1. What is special about the second edition of FLAM?
For our inaugural edition, it was challenging to persuade prominent authors to visit Marrakech. I was fortunate to secure the attendance of the French-language writer Jean-Marie Gustave Le Clézio, who pledged to explore the Etoiles de Jemaa El-Fna, the Etoiles de Sidi Moumen, and the Fondation Ali Zaoua at some point.
He came to Marrakech, where he gave an exceptional inaugural lecture for our debut edition, which brought together approximately forty authors.
The first edition delved into “hot topics,” addressing issues that divide us, including the history of slavery and racism.
For the 2nd edition, our focus shifted to literature. Indeed, we were privileged to host an inaugural lecture by Souleymane Bachir Diagne. It’s a remarkable feat to have this esteemed philosopher, who lectures at Columbia, among us! We are also fortunate to feature Edgar Morin for the Grand Entretien, alongside other authors such as Raphaël Confiant, Abdellatif Laâbi, Alain Mabanckou, and other esteemed African writers whom we admire.
2) In your opinion, what is special about African and Afro-descendant literature?
We share a collective imagination. If I were to define myself as a writer, I would say I am the product of a union between my grandmother, my African nanny, and the storyteller of the great square.
I am deeply passionate about African literature. It is evident that we share a collective imagination because we share a common history. What we aim to accomplish today is to recount the tales of the past, discuss the present, and, most importantly, contemplate the future. Who better than artists and writers to ponder and contemplate this shared future of the continent?
Furthermore, we aspire to construct this shared future: we possess all the necessary resources to do so (intelligence, natural resources, cultural wealth…).
3) In what ways does this festival contribute to the promotion and enhancement of African and Afro-descendant literature?
The festival is dedicated to raising awareness about African and Afro-descendant literature with the aim of encouraging Moroccans to engage in more reading. I was genuinely astonished to discover that the average Moroccan reads only 2-3 minutes per year.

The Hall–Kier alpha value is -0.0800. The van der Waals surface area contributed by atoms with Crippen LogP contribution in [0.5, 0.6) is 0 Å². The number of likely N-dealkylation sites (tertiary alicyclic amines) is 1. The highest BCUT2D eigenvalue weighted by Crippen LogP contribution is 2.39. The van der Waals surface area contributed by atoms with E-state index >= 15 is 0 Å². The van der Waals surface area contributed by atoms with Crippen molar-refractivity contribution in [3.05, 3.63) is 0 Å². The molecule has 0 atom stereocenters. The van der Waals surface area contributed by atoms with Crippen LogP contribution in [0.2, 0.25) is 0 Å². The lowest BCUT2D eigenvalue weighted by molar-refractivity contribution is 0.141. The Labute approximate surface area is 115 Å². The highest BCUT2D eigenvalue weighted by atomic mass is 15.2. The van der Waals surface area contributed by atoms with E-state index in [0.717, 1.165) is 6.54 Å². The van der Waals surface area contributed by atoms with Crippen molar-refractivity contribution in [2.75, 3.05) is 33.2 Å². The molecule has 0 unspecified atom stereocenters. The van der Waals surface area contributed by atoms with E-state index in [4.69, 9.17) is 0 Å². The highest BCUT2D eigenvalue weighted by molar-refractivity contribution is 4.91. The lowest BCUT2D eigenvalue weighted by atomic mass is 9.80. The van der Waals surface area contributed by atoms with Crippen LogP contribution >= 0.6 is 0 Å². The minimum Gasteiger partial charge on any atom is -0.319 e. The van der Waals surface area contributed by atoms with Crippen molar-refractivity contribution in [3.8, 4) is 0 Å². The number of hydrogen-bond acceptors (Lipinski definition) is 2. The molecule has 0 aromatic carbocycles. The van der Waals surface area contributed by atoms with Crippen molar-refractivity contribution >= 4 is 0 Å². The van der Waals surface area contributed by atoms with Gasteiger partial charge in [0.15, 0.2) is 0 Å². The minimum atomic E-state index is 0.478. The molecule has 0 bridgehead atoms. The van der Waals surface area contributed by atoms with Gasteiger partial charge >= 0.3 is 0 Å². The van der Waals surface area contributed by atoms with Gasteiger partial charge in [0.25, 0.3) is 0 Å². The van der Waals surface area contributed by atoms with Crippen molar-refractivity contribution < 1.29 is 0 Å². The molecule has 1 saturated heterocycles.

Motivated by this aspiration to promote reading, we extend invitations to authors to participate in the festival, hoping to ignite a passion for literature. Moreover, this year, we have initiated a distinctive program. A cohort of authors visited 25 schools to interact with students who had immersed themselves in their works over the preceding months.
Conversely, when I visit Moroccan households or schools, I observe a scarcity of libraries, if any exist at all. This situation demands attention and resolution. Festivals such as this one are designed to stir things up and catalyze the transformative change we envision.
4) Will there be a place for African oral and popular literature in future editions?
Moroccan written literature comes from oral tradition. Every time I write a novel, I come back to all the stories I’ve been told before. Orality is omnipresent in the imagination of Moroccan and African writers, and is integrated into written literature.
5) How does this festival help to build bridges and forge links between writers of different backgrounds?
This year, we have some “sacred monsters” of African literature. Their presence among us, and that I can read their works is already a success!
In my opinion, it is through this exchange that we can build the shared future we all aspire to. Moreover, I am thrilled to have met the Italians, who told me they want to form a partnership with us.
In essence, we are thrilled to export our literature, initially to Africa and then elsewhere.